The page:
What We Do: School-Based Conflict Resolution
MCRC expands upon the already established School-Based Conflict Resolution programs in the Howard County Public School System (HCPSS). Utilizing circles as well as additional services within the Restorative Practices Program, MCRC offers to replace traditional methods of punishment with alternative forms of dispute resolution concentrating on five questions pertaining to what behavior and actions led the youth to a referral with MCRC in order to bring about lasting, tailored solutions to complex problems.
Restorative Reflection: A restorative reflection (RR) is a neutral, confidential, and voluntary process. It is an opportunity for a youth participant to be part of a guided discussion with two professionally trained volunteer facilitators and their parent(s) or guardian(s). The conversation focuses on reflecting back to a behavior and/or actions that led to their referral to MCRC for Restorative services. The facilitators do not take sides, blame, or place punishment. They help guide a conversation which addresses the five Restorative Questions listed below. RRs are scheduled for a two-hour time-frame and are scheduled seven days a week, morning, afternoon, or evening.
Restorative Dialogue: A restorative dialogue (RD) is a neutral, confidential, voluntary process. It is an opportunity for more than one youth participants to be part of a guided discussion with two professionally trained volunteer facilitators and both of their parent(s) or guardian(s). The dialogue among the youths and other participants focuses on reflecting back to the behaviors and actions of both of youths which led to the referral to MCRC for Restorative services. The facilitators do not take sides, blame, or place punishment. They help guide a conversation which addresses the five Restorative Questions, as well as additional victim/offender questions listed below. RDs are scheduled for a two-hour time-frame and are schduled seven days a week, morning, afternoon, or evening.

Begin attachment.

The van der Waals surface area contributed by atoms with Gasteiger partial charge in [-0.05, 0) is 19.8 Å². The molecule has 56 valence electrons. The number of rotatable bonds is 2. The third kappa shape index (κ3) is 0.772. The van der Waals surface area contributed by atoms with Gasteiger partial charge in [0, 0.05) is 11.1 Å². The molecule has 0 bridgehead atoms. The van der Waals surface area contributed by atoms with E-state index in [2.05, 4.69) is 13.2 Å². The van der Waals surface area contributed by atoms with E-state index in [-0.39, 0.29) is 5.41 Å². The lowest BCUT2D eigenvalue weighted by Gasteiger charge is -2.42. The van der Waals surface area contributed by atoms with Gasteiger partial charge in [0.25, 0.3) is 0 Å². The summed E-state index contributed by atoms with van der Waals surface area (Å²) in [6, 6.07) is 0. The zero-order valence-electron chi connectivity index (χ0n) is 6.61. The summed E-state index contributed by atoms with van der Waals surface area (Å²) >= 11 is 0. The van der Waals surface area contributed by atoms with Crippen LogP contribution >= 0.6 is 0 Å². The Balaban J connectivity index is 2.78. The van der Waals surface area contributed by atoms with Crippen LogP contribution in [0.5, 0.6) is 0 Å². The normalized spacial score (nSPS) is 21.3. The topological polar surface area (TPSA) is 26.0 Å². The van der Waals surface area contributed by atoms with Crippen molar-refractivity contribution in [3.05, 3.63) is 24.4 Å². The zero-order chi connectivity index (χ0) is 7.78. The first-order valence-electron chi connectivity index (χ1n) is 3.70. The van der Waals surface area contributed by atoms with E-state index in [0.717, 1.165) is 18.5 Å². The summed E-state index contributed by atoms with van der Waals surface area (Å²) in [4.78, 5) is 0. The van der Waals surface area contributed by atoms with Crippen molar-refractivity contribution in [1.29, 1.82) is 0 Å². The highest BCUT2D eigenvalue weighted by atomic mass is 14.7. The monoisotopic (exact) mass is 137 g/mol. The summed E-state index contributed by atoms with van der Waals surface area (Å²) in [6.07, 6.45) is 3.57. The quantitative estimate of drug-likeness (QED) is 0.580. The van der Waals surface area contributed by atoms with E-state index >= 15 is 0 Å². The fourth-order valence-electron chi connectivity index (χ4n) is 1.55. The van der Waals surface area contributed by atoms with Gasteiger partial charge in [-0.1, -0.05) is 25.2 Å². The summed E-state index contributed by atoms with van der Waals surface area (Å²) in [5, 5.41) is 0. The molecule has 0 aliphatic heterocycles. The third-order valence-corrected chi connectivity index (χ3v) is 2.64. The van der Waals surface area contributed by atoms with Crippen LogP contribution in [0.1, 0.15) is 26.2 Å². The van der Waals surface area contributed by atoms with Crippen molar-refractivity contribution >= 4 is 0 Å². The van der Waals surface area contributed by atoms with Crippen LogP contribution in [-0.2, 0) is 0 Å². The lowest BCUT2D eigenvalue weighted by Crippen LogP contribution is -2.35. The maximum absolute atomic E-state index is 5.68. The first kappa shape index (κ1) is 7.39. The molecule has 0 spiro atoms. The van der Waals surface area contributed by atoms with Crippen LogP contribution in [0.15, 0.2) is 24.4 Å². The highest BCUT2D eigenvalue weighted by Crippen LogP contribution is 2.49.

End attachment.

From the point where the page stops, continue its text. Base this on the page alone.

Five Restorative Questions
1. What Happened?
2. What Were You Thinking At The Time?
3. What Have You Thought About Since?
4. Who Has Been Affected By What Has Been Done?
5. What Do You Need To Do To Make Things Right?
Additional Restorative Questions for Victim/Offender in RDs
1. What Did You Think When You Realized What Had Happened?
2. What Impact Has This Incident Had On You And Others?
3. What Has been The Hardest Thing For You?
4. What Do You Think Needs To Happen To Make Things Right?
Not only does MCRC offer our well-known Restorative Practices Programs, but MCRC has been a strong proponent of school circles in Howard County for many many years. MCRC has liaisons setup throughout schools in the HCPSS to work hand-in-hand with the administration of their individually assigned schools to provide exceptional services. As more information comes out regarding how ineffective (and often harmful) punitive based methods can be in all levels of the education system, restorative based measures will only continue to be more important.
What is a school circle?
A circle is a form of restorative practices that can be used proactively, to develop relationships and build community or re-actively, to respond to wrongdoing, conflicts and problems. Circles give people an opportunity to speak and listen to one another in an atmosphere of safety, decorum and equality.
The circle process allows people to tell their stories and offer their own perspectives (Pranis, 2005). The circle has a wide variety of purposes: conflict resolution, healing, support, decision making, information exchange and relationship development. Circles offer an alternative to contemporary meeting processes that often rely on hierarchy, win-lose positioning and argument (Roca, Inc., n.d.).
For more information, visit the Institute for International Restorative Practices'(IIRP) website at https://www.iirp.edu/defining-restorative/5-2-circles
We HEAR…To HELP!
8:30 AM – 4:30 PM or by appointment
9770 Patuxent Woods Drive Suite 306
Columbia, MD 21046